The penetration of microgeneration technologies is comparatively higher in countries like the UK. So, the UK government ended the Feed-in Tariff scheme in 2019. The MCS (Microgeneration Certification Scheme) will play a key role in the UK. This scheme standardizes and certifies the products, installers, and installations to produce heat and electricity in buildings.

Several other countries, such as Denmark, China, etc., have emphasized their net-zero commitments to promote renovations and new regulations for existing and new buildings to be energy efficient. This is to phase out the use of fossil-based heat and electricity generation systems.

Future Scenario for Microgeneration and Heat Pumps


Exhibit 4 showcases the 2030 and 2050 scenarios for Microgeneration and TDHP technologies with potential growth and improvement in energy intensity of the building sector. The increase in net-zero ready buildings and efficient energy demand for buildings is due to the integration of smart microgeneration technologies that analyze human behavior and energy usage patterns for efficient building energy management.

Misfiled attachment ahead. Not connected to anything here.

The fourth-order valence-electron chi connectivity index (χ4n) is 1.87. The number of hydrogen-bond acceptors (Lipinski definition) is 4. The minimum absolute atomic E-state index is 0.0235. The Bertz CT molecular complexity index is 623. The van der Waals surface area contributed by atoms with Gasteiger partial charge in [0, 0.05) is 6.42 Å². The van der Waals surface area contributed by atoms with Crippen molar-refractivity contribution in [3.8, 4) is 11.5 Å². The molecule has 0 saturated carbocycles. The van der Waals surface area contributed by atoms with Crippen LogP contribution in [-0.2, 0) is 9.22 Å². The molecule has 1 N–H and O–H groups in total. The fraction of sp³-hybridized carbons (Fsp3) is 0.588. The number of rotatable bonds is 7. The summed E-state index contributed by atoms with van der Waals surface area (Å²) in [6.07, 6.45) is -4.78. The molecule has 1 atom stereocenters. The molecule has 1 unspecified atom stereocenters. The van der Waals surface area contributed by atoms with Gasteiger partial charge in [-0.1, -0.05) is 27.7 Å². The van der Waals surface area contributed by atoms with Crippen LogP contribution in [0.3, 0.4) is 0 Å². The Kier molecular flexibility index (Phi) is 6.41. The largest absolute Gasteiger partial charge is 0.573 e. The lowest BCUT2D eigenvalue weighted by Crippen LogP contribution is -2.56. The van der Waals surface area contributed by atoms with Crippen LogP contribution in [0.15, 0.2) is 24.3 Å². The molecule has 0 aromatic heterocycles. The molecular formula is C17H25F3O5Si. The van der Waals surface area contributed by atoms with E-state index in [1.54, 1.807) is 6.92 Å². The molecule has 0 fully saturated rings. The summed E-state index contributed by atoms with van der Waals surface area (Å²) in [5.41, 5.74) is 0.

The number of heat pumps and solar thermal and PV installations will significantly increase along with technologies becoming highly energy-efficient, resulting in a consumption reduction of ~40% by 2050. As renewable technologies become more cost-effective, these will further help in decarbonizing the Building energy sector. Thus, swift adoption of the Microgeneration and TDHPs in the Building energy sector will support countries in becoming energy self-sufficient to tackle global climate and energy security challenges.


  1. Microgeneration for buildings
  2. Microgeneration, the future of stable power
  3. UNEP, global status report for buildings and construction
  4. IEA, Energy Efficiency 2021
  5. European Heating Industry: thermally driven heat pumps
  6. Microgeneration Certification Scheme
  7. World Economic Forum: Rethinking Buildings
  8. Microgeneration policy options 2020